Farming Diary by Jane Merritt, Kendal Farmers' Market:

FOOD waste is not something we know or talk enough about. Yet, every year, one third of all food produced for human consumption is wasted - 1.3 billion tonnes of it.

That's billions of meals for people in need, 30 per cent of agricultural land needlessly cultivated, chemicals and artificial fertilisers poured into the environment, water extracted and/or polluted, fossil fuels burnt and, at times, livestock and labour exploited to produce food that, in developed countries, is seemingly so cheap and plentiful that it can be sent to rot in landfill and emit methane as it does so.



Food waste accounts for eight per cent of global man-made greenhouse gas emissions and undermines efforts to achieve agricultural net CO2 zero. In the rich world, most waste takes place in the home: 70kg per person per year in the UK (Wrap 2020), 70 per cent of it still edible; whilst in the developing world this figure is only 9kg per person per year.

The problem is huge - and the statistics are hard to relate to our own weekly shopping and meal planning. A visit to the food bank in Kirkby Lonsdale helped. The Thursday delivery from the FareShare warehouse in Preston had just arrived and volunteers were busy dividing boxes of fresh fruit and vegetables, tinned and dry goods, meat and dairy - enough to provide a £30-worth bag of food to each of the 80 members of the food club and to restock the food bank from which customers ordered and obtained free emergency supplies.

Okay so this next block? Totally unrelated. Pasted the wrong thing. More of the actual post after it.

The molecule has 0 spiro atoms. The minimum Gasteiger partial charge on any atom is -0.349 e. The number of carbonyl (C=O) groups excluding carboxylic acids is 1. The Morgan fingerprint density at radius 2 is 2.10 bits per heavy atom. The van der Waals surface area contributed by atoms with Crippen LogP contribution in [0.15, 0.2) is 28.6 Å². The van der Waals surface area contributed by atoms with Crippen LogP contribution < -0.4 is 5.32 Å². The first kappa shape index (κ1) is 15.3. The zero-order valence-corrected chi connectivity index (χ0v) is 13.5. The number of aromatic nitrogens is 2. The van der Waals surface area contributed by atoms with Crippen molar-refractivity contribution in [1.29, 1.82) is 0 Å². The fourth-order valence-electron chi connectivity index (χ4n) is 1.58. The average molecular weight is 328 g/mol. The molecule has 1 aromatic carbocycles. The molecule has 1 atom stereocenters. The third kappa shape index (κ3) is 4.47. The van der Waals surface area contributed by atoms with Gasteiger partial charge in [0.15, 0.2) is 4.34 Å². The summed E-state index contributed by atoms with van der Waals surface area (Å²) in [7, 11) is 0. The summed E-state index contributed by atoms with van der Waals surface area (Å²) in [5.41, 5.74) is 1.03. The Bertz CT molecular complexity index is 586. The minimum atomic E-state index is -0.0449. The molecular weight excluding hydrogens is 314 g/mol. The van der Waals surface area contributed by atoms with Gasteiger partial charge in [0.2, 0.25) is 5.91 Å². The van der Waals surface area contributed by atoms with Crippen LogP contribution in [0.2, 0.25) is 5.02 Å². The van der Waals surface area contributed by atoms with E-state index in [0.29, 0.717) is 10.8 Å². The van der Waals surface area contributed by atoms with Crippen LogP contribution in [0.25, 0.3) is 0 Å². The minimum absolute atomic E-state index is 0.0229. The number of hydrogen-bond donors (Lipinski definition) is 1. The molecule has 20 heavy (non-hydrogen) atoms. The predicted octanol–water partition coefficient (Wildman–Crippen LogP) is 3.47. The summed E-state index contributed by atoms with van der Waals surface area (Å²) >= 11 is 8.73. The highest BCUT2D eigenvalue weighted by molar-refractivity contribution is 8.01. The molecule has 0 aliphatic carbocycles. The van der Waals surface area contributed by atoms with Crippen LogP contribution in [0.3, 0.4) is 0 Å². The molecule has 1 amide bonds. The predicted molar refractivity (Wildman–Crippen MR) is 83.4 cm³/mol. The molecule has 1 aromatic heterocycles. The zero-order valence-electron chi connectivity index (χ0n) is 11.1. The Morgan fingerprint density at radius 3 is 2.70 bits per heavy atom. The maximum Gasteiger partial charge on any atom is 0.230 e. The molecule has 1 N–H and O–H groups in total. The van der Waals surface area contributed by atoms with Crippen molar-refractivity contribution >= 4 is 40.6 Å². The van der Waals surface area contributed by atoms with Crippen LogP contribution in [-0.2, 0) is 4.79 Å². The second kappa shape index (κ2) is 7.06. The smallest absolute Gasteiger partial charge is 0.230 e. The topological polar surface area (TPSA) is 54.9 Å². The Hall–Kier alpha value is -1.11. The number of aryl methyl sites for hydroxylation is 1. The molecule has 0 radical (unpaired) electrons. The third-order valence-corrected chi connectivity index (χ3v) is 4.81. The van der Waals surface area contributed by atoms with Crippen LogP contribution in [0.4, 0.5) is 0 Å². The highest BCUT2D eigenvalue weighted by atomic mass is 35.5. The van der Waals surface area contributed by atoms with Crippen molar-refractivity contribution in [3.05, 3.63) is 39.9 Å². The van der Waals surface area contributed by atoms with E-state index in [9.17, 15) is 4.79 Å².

Nationally, FareShare receives only 6 per cent of surplus supermarket stock, all packaged and still edible and otherwise destined for landfill, but the quantity and provenance of the 'waste' rescued at this one village outlet were eye-opening. From the UK: flour, mayonnaise, BBQ sauce, chicken legs, crisps, misshapen apples, tomatoes, yoghurt, cheese, bread and Thorntons toffee. There was Italian sunflower oil, Turkish hazelnuts, lettuce and peppers from Spain, South African avocados, sweetcorn from Morocco, bananas from the Dominican Republic, fresh asparagus from Peru and chillies from Senegal.